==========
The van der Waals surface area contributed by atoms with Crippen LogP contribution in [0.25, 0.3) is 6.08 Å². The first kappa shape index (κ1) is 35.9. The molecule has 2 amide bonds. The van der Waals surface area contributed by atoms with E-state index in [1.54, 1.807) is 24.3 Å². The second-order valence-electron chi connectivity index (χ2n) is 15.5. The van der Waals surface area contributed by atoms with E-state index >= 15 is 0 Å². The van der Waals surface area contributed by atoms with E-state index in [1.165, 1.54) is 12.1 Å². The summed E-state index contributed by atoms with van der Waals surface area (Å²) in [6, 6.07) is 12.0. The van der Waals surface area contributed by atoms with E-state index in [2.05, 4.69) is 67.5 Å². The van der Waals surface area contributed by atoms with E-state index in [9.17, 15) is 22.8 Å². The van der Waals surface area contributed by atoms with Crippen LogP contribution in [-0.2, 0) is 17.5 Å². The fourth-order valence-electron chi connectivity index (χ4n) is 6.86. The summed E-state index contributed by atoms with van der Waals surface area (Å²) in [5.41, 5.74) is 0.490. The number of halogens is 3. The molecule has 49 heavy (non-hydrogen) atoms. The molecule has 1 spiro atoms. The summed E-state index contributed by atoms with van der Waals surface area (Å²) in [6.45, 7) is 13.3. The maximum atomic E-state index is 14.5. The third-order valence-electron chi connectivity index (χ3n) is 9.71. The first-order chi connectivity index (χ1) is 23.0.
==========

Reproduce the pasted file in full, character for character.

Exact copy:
The van der Waals surface area contributed by atoms with Crippen LogP contribution in [0.25, 0.3) is 6.08 Å². The first kappa shape index (κ1) is 35.9. The molecule has 2 amide bonds. The van der Waals surface area contributed by atoms with E-state index in [1.54, 1.807) is 24.3 Å². The second-order valence-electron chi connectivity index (χ2n) is 15.5. The van der Waals surface area contributed by atoms with E-state index >= 15 is 0 Å². The van der Waals surface area contributed by atoms with E-state index in [1.165, 1.54) is 12.1 Å². The summed E-state index contributed by atoms with van der Waals surface area (Å²) in [6, 6.07) is 12.0. The van der Waals surface area contributed by atoms with E-state index in [2.05, 4.69) is 67.5 Å². The van der Waals surface area contributed by atoms with E-state index in [9.17, 15) is 22.8 Å². The van der Waals surface area contributed by atoms with Crippen LogP contribution in [-0.2, 0) is 17.5 Å². The fourth-order valence-electron chi connectivity index (χ4n) is 6.86. The summed E-state index contributed by atoms with van der Waals surface area (Å²) in [5.41, 5.74) is 0.490. The number of halogens is 3. The molecule has 49 heavy (non-hydrogen) atoms. The molecule has 1 spiro atoms. The summed E-state index contributed by atoms with van der Waals surface area (Å²) in [6.45, 7) is 13.3. The maximum atomic E-state index is 14.5. The third-order valence-electron chi connectivity index (χ3n) is 9.71. The first-order chi connectivity index (χ1) is 23.0.